Diary of a Plague Year Parts 8–10

  1. Pocketful of Posies

1665 London Plaguei.

London, 1665. Bubonic plague rides

the greasy backs of flea-ridden rats,

an invading army no one will see

for another two centuries. Instead,


every dog and cat in the city is killed.

Houses of the infected are nailed shut,

entire families condemned to death,

blood-red crosses painted on the doors,


150,000 unanswered prayers:

Lord have mercy on us! Children chant

a jaded litany: Ring around the roses,

pocketful of posies, we all fall down dead.


Medical authorities insist

a nosegay of sweet blossoms

will keep away the poisoned air,

a bonfire of spiced herbs on every street


ward off the Angel of Death.

In the evening, gravediggers roll up

their carts to collect the bodies.

Two-thirds of London somehow survives.


No one bothers to ask why.



March 2020. Now that two centuries

of science have insulated us from Nature,

torn apart Earth’s body to steal and then

rewrite her secrets, we must find new ways


to keep the population down. Today’s

Angel of Death wears surgical gear

with military insignia, recombining genes

to create a bloodless victory


over democracy’s remains. Kinder,

gentler psychopaths salivate

over a new world order dominated

by the ever-present eye,


humans just another form of meat.

Facemasks and antisocial

distancing no more effective

than a pocketful of posies, the blind faith


technology will solve everything.

Crowd control

  1. Crowd Control

The rules are set to paradox, coercion and blind faith.

—Roy Harper, “The Game”


Special ops branch social engineers

brew mental toxins in tax haven

think tanks, spewing memes

like rubber bullets for 21st century


crowd control. An OCD Nation

of germophobes is the new abnormal—

projectile hand sanitizer

the new weapon of mass destruction


aimed at our own guts, that secret

garden of microbial soil working

invisibly to keep us alive, dreams

busy at their shadow work.


Gripping the sheets in my fever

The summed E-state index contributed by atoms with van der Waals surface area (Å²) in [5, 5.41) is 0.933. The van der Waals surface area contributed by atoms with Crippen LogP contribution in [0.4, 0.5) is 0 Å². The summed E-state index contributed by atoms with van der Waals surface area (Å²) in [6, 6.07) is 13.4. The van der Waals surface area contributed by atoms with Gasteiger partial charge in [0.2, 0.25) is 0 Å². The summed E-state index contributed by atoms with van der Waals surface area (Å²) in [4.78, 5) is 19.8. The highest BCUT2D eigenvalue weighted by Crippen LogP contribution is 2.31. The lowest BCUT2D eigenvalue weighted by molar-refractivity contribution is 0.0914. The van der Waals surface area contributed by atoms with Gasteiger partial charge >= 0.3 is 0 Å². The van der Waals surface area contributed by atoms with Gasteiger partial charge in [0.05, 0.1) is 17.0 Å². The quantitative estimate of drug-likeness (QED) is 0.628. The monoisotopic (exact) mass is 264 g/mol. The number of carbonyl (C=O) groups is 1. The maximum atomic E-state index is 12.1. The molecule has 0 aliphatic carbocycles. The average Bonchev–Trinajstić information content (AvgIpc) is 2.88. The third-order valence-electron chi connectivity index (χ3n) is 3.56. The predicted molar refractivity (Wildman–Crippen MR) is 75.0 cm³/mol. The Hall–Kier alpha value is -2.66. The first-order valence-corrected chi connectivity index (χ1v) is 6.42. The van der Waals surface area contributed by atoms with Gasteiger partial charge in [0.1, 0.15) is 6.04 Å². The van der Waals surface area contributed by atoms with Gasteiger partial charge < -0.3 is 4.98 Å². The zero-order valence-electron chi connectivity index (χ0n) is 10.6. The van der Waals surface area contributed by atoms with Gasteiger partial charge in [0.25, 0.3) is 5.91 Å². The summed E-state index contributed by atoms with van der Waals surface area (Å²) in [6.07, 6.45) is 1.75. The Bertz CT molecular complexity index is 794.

of pandemic, the billionaire elite

coalesces into one body,

padded out like a hockey player


as I slam down blow after

useless blow, grab its gargoyle head

and try to gouge out its tongue

of twisted snakes, outgunned


by the sleeping armies of love.


  1. Shadow Work

People are torn and hurt because they’re sick of seeing Black men die. Constantly, over and over again. —Philonese Floyd on the death of his brother George Floyd by Minneapolis police May 28, 2020

“I can’t breathe, I can’t breathe!” Floyd

gasps, his larynx crushed, knee

to throat, as he mouths the mantra

of the coronavirus age. No more


To serve and protect, the doublespeak

slogan of occupying forces clad

in storm trooper gear bought at discount

in the Pentagon’s Boxing Day blowout.


Orwell’s nightmare of the future

a boot crushing a human face forever,

and that face is Black, Indigenous,

Poor, or anything else that resembles


the human shadow so desperately

feared by One Percent lackeys,

their Bilderberg bosses convinced

enough money and power will buy them


safety from the rabble. Just the cost

of doing business, they simper, as cities

ignite the globe in tear gas parades

of outrage, the smoldering guts


of austerity policies out in the open.

Concussion grenades explode trauma

on top of trauma, our collective eyes

burning in fountains of pepper spray.


No justice, no peace, chant protestors

outside the third precinct police station.

But this isn’t just about racism. It’s about

power—the beast that lurks in all of us.


Feed that animal love or all bets are off.


©2020 Sean Arthur Joyce

About seanarthurjoyce

I am a poet, journalist and author with a strong commitment to the environment and social justice. If anything, I have too many interests and too little time in a day to pursue them all. Film, poetry, literature, music, mythology, and history probably top the list. My musical interests lie firmly in rock and blues with a smattering of folk and world music. I consider myself lucky to have lived during the great flowering of modern rock music during its Golden Age in the late 1960s/early '70s. In poetry my major inspirations are Dylan Thomas, Rilke, Neruda and the early 20th century British/American poets: Auden, Eliot, Cummings. My preferred cinema includes the great French auteurs, Kirosawa, Orson Welles, and Film Noir. My preferred social causes are too numerous to mention but include banning GMOs, eliminating poverty (ha-ha), and a sane approach to forest conservation and resource extraction. Wish me—wish us all—luck on that one!
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1 Response to Diary of a Plague Year Parts 8–10

  1. Jonathan Burden says:

    Great stuff, Art.

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